# DP solution in Python

• I also did it with recursion, turns out the DP solution is 3~4 times faster.

``````def combinationSum2(self, candidates, target):
candidates.sort()
table = [None] + [set() for i in range(target)]
for i in candidates:
if i > target:
break
for j in range(target - i, 0, -1):
table[i + j] |= {elt + (i,) for elt in table[j]}
return map(list, table[target])``````

• I am wondering what if I give you a input like : candidates: {1,2,3}, target: 2147483647. or any other targets which are very large.

• you are right, when the target is huge it takes a lot of memory with no good use!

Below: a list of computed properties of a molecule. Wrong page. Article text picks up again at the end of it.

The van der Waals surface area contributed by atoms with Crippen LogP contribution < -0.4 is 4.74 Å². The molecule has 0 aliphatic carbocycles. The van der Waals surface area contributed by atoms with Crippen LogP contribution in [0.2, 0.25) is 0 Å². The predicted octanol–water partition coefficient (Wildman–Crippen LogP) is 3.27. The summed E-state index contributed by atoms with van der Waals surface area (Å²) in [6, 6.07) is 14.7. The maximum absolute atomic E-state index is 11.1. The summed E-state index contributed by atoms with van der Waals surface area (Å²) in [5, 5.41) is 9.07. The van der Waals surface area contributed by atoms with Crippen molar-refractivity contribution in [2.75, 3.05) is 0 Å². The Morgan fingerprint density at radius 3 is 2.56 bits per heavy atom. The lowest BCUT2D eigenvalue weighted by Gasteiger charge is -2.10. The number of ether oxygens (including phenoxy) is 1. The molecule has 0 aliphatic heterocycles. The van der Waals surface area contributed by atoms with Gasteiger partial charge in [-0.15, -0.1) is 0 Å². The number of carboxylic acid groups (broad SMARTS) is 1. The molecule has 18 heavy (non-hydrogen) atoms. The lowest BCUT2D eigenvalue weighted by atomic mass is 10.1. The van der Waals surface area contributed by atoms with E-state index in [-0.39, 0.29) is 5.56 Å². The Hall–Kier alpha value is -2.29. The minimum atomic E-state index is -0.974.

• Neat! But I do not think this is DP enough(?) Cause there are no clear sub problems solved before the larger problems. Eg. For each iteration, this alg. updates multiple result sets. And only until the program terminated can we finally and safely get the table[target].

• Do we need to sort here? what is its purpose?

• Good solution. I got a cleaner version here.

``````class Solution(object):
def combinationSum2(self, candidates, target):
candidates.sort()
dp = [set() for i in xrange(target+1)]
for num in candidates:
for t in xrange(target, num-1, -1):
for prev in dp[t-num]:
For the uninitiated, basically, this problem is a variant of the knapsack problem. If you can understand the solution to Coin Change or Coin Change 2, then you can easily understand this solution. One caveat here is that the inner loop is reversed `for t in xrange(target, num-1, -1)`, because each number can only be used once.